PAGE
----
What kind of trouble do you suppose a person would be in if he/she contributed to a health savings account with full knowledge that he/she was not eligible? Big trouble in River City, eh? Well, you would be wrong, according to just-released IRS Information Letter 2017-0003.
IRS Code §223 states that eligible individuals may make deductible contributions to an HSA and enjoy employer contributions, that are excluded from taxable income. To be eligible to participate in an HSA, a person must….
- Be covered by a qualified high-deductible health plan;
- Not be covered by any other coverage that is not an HDHP, with exception of certain permitted benefits;
- Not be enrolled in Medicare;
- And not being claimed as a dependent on another’s tax return
Disbursements for qualified medical expenses are excluded from taxable income. If the HSA disburses funds for other than qualified medical expenses, the individual pays ordinary income tax on the disbursement plus a 10% fine.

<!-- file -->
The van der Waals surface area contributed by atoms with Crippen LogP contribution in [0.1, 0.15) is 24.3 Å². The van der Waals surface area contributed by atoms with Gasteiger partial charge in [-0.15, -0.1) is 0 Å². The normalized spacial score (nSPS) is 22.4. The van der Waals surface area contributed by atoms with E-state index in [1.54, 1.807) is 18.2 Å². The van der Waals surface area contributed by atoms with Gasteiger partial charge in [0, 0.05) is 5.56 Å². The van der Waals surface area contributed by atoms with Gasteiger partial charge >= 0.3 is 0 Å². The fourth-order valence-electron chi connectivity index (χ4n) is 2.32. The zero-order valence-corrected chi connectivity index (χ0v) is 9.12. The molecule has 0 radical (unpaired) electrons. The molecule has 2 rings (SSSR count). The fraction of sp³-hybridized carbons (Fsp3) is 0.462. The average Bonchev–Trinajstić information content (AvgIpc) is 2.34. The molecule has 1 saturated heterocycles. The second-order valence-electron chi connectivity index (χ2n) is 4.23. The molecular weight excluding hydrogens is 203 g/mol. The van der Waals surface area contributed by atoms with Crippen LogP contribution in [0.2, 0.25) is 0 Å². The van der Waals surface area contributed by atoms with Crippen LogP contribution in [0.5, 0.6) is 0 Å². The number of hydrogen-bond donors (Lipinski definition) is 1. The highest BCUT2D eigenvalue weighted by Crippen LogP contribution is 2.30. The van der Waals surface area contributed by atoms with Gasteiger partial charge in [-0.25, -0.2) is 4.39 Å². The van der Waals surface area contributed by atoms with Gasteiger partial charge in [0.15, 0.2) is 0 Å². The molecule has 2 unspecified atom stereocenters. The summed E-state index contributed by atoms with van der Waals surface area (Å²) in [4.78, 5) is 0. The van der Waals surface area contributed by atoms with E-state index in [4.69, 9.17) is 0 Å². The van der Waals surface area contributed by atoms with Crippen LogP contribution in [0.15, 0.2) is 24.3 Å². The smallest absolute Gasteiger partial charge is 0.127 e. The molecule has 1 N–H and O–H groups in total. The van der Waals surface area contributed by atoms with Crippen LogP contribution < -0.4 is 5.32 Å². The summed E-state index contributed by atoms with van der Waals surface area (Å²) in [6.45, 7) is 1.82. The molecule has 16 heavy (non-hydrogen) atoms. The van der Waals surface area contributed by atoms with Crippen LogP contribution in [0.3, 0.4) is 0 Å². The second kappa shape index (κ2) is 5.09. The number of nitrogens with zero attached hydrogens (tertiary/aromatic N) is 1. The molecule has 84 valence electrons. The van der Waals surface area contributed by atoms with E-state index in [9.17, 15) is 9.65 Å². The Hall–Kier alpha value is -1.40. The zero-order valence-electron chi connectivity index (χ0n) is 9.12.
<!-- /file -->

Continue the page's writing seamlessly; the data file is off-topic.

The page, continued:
The Case at Hand
An individual retired from his place of employment and enrolled in Medicare. He subsequently went back to work at a company that offered an HDHP and employer contributions to an HSA. He was aware that his enrollment in Medicare disqualified him from having an HSA but set one up regardless to receive the employer contributions, as well as his own on a pre-tax basis. Alas, he was caught red handed on a random audit. IRS ruled that all funds must be withdrawn and taxed, but no 10% fine would be applied in this circumstance. Rather surprising result; worthy of IRS making the rule public.
 Dental, vision, hospital indemnity, workers comp, property & casualty liability, disability income, long-term care, specific disease, etc.
 He even had written to Medicare asking if his election could be voided, but had received no response; serving as evidence of his full awareness of ineligibility.
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